Two Years after My Adrenalectomy

March 13, 2020. 

Friday the 13th, no less. I still remember the hint of uncertainty in the voice of the surgeon’s administrative assistant when she called me to tell me the date that my surgery had been scheduled. There are probably a fair number of people who would have turned down a surgery scheduled for a Friday the 13th, but I was desperate to get rid of the tumour that had turned my life upside down, and I had no such superstitions.

I’ve written in various places about my life with pheochromocytoma, my journey to diagnosis, and how my life changed afterward. But it’s still a topic that I find myself thinking about regularly, a topic I have more to write about, and a topic I want to keep writing about. One reason is that my pheochromocytoma posts receive regular visits from Google searches literally around the world. I have a feeling that they’re being read by people searching for their own diagnosis, people who have just received their own diagnosis, people who are wondering what’s going to happen next. 

That’s certainly something I did. The night I got the first lab test results that indicated that the underlying cause to everything was in all likelihood a tumour in my adrenal gland, I Googled the heck out of all things pheochromocytoma. By the next day, I could have told you what diagnostic imaging was available and what was preferred by doctors to confirm the diagnosis, how an adrenalectomy was performed, and what studies said about the correlation (or lack thereof) of tumour size to symptoms. But while I did my fair share of Pubmed reading, I also read every story that I could. How were people’s symptoms similar to mine? How were they different? How did people get diagnosed? Did they also have such a hard time getting a diagnosis? (yes, they did.) What had been their experiences in surgery? What was their recovery like? 

Today, two years after a life-saving and life-changing surgery, here are a few of the reflections I’ve had recently. 

One: I’m one of the lucky ones. My surgery was completed laparoscopically and went incredibly well. Don’t get me wrong – I felt like I’d been hit by a truck afterwards. Laparoscopic surgery is still surgery. But I was left with three small incisions that healed well. Pathology and post-operative monitoring left no reason to suspect a malignant tumour. (With pheochromocytomas, it is notoriously difficult to discern a malignant vs benign tumour, and really, the only reliable sign is metastatic cancer that has begun to grow elsewhere in the body.) Follow-up genetic testing so far hasn’t revealed any genetic cause, which is incredibly fortunate because it reduces the likelihood of my remaining adrenal gland developing another pheochromocytoma. Following other pheochromocytoma patients through social media has given me a window into the experience of living with a malignant pheochromocytoma. Sometimes when I read their stories, I can’t believe that I got to have surgery and never look back (except reflectively). I can’t imagine what these patients go through day after day, year after year.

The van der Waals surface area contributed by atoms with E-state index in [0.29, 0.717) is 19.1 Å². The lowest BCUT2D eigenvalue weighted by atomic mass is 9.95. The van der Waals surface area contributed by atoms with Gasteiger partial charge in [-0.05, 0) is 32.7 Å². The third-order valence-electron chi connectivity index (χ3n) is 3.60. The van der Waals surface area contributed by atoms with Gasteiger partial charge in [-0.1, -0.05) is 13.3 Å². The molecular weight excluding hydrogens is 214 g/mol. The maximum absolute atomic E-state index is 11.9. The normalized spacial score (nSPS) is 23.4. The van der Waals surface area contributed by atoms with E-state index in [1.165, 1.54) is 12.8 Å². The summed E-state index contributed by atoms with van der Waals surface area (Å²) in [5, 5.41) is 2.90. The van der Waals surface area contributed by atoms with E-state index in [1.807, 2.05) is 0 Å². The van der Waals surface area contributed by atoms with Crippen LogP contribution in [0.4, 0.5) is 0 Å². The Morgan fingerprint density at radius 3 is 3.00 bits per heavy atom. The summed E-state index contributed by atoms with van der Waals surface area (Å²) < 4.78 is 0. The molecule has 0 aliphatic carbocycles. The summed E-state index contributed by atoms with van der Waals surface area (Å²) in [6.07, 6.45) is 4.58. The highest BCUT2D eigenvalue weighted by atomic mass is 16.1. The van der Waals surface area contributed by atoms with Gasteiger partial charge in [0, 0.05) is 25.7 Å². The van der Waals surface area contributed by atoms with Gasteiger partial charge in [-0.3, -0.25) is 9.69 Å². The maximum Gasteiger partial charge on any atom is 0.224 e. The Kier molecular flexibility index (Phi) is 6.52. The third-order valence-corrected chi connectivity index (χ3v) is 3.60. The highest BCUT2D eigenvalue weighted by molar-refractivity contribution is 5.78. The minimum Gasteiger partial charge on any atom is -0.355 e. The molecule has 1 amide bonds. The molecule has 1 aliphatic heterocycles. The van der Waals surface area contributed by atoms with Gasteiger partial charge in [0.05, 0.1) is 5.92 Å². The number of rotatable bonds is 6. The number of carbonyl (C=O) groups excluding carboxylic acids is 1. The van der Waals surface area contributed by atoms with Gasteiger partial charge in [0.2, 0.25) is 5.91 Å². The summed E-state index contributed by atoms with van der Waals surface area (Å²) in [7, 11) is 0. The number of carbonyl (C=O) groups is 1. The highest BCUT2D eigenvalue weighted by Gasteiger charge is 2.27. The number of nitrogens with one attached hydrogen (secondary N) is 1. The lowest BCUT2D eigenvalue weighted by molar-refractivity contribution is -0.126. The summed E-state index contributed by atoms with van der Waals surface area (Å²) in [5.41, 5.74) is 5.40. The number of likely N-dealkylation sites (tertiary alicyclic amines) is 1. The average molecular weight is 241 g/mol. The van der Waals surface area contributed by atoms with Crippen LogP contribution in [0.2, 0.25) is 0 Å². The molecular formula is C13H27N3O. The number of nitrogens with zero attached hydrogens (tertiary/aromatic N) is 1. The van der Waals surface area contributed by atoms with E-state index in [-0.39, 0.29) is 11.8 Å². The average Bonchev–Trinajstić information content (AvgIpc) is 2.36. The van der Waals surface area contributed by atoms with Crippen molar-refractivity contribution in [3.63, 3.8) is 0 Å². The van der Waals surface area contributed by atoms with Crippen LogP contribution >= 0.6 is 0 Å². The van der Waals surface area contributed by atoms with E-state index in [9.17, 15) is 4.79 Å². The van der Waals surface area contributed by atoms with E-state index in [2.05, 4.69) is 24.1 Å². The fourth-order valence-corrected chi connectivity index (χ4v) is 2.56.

Two: I know I’m lucky. Really, really lucky. But I don’t always feel lucky. I wrote in my very first blog post about pheochromocytoma that my journey had started four years previously. But it became really obvious once I started losing symptoms that I had actually been living with the tumour for something more like ten years. Facebook memories continually remind me of just how much my life was disrupted by constant, ever-evolving, and ever-increasing-in-awfulness migraines. To think about ten years of life affected in this way – it really sucks. It’s great to have good health to enjoy now… but what would my life have been like without those ten years of awfulness? And that’s just the physical side of things. I have done a lot of emotional healing post-surgery. But I’m still not completely healed from the trauma of this experience. I keep a very close eye on points of data that might indicate a tumour recurrence. Sometimes when my resting heart rate is high, I need to take some deep breaths and remind myself that I just had Covid, or that I literally didn’t get a chance to sit down during the day. (My resting heart rate dropped 30 points after surgery. Since my watch gives me this data daily, it’s easily accessible to monitor.) After years with headaches happening almost daily, the change to being headache-free was shocking. But it makes it hard to have a headache now without wondering what’s causing it. I also have bloodwork done annually to monitor my metanephrine levels. It’s hard not to worry while waiting for these results. I am working hard at living in peace and not in fear. But it’s hard work.